Sao Paulo - Part of the stadium that will host the 2014 World Cup opener in
Brazil collapsed on Wednesday, killing at least two people and causing
significant damage, authorities said, the latest setback plaguing what
should be soccer's signature event.
Television images showed that
part of a 500-ton metal structure cut through the outer walls of Sao
Paulo's Itaquerao Stadium, destroying some of the seats on the east side
of the venue and crashing into a massive LED panel that runs across the
The accident could further delay delivery of
the stadium, which was practically finished before Wednesday's collapse.
FIFA has set a December deadline for all 12 World Cup venues to be
Former Corinthians President Andres Sanchez told a news
conference that two people were confirmed dead. Local media reported a
third person was hospitalized in serious condition. A fire department
official had said earlier that three people had died.
happened at lunchtime, so not many workers were on site when the crane
collapsed on top of the metal structure, causing the deadly domino
It wasn't the first problem with World Cup stadiums in Brazil.
worker died during construction of a stadium in the capital Brasilia
last year and another in the Manaus venue in March. Also in March, heavy
rains flooded the construction site of the Maracana Stadium, forcing
the cancellation of a FIFA inspection visit at the time. In May, a small
part of the roof at the Salvador stadium fell in after it wasn't able
to sustain the large amount of water that settled on top of it.
Sao Paulo stadium, which cost nearly $360 million, will seat nearly
70,000 people for the opener on June 12, when Brazil will play. About
20,000 seats will be temporary and installed only for the World Cup.
venue is scheduled to host other five matches, including a semifinal.
It was initially expected to be built for the Confederations Cup this
year, but delays with financing for the venue prompted authorities to
scrape the stadium from the World Cup warm-up tournament.
Brazilian club Corinthians, which owns the stadium, released a brief statement "lamenting" the accident.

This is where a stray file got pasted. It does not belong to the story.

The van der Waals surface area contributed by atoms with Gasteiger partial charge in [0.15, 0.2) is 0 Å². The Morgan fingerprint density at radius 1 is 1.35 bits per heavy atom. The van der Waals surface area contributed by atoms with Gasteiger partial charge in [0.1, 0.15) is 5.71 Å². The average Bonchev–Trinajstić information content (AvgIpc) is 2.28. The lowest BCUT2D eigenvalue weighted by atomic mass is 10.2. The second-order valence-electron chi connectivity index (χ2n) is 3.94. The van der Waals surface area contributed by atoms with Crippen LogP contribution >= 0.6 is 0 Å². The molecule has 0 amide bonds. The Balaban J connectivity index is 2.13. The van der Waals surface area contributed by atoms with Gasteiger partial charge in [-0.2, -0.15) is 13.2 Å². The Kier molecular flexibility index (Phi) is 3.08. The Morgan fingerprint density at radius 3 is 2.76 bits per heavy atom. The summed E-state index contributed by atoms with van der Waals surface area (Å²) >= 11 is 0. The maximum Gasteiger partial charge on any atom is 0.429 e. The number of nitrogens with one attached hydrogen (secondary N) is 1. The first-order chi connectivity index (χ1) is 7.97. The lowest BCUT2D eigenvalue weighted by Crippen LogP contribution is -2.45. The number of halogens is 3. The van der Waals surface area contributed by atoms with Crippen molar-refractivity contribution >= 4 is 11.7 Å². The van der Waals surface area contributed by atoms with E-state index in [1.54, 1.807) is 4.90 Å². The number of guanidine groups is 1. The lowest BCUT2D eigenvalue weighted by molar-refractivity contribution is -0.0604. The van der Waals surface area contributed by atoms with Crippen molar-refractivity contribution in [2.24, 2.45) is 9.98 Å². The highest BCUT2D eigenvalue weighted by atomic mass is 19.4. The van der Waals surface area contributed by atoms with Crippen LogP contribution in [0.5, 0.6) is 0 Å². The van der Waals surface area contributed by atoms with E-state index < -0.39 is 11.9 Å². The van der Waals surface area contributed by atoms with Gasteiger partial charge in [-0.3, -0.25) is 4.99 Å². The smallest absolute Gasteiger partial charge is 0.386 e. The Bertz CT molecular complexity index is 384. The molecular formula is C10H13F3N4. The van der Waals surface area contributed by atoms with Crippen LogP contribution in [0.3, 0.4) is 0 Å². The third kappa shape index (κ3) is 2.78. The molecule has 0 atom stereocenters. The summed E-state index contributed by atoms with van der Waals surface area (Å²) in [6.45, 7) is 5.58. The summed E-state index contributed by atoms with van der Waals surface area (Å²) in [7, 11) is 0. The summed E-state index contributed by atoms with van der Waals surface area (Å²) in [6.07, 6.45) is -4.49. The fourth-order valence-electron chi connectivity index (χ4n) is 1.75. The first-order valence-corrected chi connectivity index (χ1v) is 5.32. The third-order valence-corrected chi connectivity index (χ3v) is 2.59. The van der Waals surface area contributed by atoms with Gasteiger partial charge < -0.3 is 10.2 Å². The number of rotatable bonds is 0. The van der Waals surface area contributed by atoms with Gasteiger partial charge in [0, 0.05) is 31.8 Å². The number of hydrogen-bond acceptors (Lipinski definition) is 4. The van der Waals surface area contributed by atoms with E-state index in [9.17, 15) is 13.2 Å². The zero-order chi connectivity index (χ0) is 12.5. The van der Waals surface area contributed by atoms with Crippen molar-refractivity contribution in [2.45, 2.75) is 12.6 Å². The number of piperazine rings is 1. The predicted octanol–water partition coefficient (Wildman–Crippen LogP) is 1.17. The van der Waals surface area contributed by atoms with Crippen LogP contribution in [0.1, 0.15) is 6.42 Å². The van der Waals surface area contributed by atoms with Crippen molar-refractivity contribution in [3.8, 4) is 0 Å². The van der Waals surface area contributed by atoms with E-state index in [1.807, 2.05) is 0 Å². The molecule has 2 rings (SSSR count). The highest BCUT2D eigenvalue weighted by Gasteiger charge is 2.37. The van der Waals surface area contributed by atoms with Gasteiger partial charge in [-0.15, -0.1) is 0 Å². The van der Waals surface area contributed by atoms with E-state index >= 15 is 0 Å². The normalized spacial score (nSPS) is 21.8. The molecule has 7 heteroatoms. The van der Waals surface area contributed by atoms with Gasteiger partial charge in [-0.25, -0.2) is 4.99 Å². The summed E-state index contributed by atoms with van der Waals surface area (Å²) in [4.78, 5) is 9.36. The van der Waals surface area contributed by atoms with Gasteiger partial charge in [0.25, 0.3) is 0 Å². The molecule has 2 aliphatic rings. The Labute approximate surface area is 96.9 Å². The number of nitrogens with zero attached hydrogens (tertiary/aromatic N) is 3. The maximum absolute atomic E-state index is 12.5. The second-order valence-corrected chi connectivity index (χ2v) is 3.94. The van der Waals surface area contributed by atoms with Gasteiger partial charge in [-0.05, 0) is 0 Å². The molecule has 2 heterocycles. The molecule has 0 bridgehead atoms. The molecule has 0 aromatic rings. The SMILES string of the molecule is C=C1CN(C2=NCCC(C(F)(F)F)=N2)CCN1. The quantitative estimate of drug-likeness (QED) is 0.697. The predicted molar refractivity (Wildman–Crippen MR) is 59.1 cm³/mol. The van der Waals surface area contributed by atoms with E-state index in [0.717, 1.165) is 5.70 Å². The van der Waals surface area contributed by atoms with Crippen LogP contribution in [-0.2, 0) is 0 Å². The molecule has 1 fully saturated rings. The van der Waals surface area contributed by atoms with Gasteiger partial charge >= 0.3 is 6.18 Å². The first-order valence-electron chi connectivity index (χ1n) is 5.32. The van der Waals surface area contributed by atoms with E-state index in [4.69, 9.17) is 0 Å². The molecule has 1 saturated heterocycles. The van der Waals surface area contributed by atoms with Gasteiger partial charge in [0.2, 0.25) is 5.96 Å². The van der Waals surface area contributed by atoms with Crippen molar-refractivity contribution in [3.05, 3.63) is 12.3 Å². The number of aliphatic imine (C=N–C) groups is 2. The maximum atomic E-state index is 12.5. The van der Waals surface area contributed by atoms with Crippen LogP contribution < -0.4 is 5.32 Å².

Constructor Odebrecht said it was already investigating what happened.
is running against time to deliver the last six World Cup stadiums by
the end of the year, although work at the Itaquerao was advanced
compared to the other venues. FIFA has been pressuring local organizers
to make sure all venues are ready by the December deadline so all test
events can take place in time for the World Cup.
FIFA said it
would not accept the same delays that plagued stadium construction
before the Confederations Cup, when only two venues were delivered in
"FIFA and the LOC have learnt of the death of workers at the
Corinthian's Arena site in Sao Paulo with great sadness," FIFA said in a
statement. "We wish to send our heartfelt condolences to the family of
the workers who tragically died today."
Football's governing body said the "safety of workers is the top priority" to World Cup organizers.
know the safety of all workers has always been paramount for all the
construction companies contracted to build the 12 FIFA World Cup
stadiums," it said in a statement. "The local authorities will fully
investigate the reasons behind such a tragic accident."
President Sepp Blatter said he was "deeply saddened by the tragic death
of workers" at the Corinthians stadium. "Our heartfealt condolences are
with the families," he said.
FIFA Secretary General Jerome Valcke said he was "extremely shocked by the news from Sao Paulo."
"Our thoughts are with the families of the victims of this accident," he said.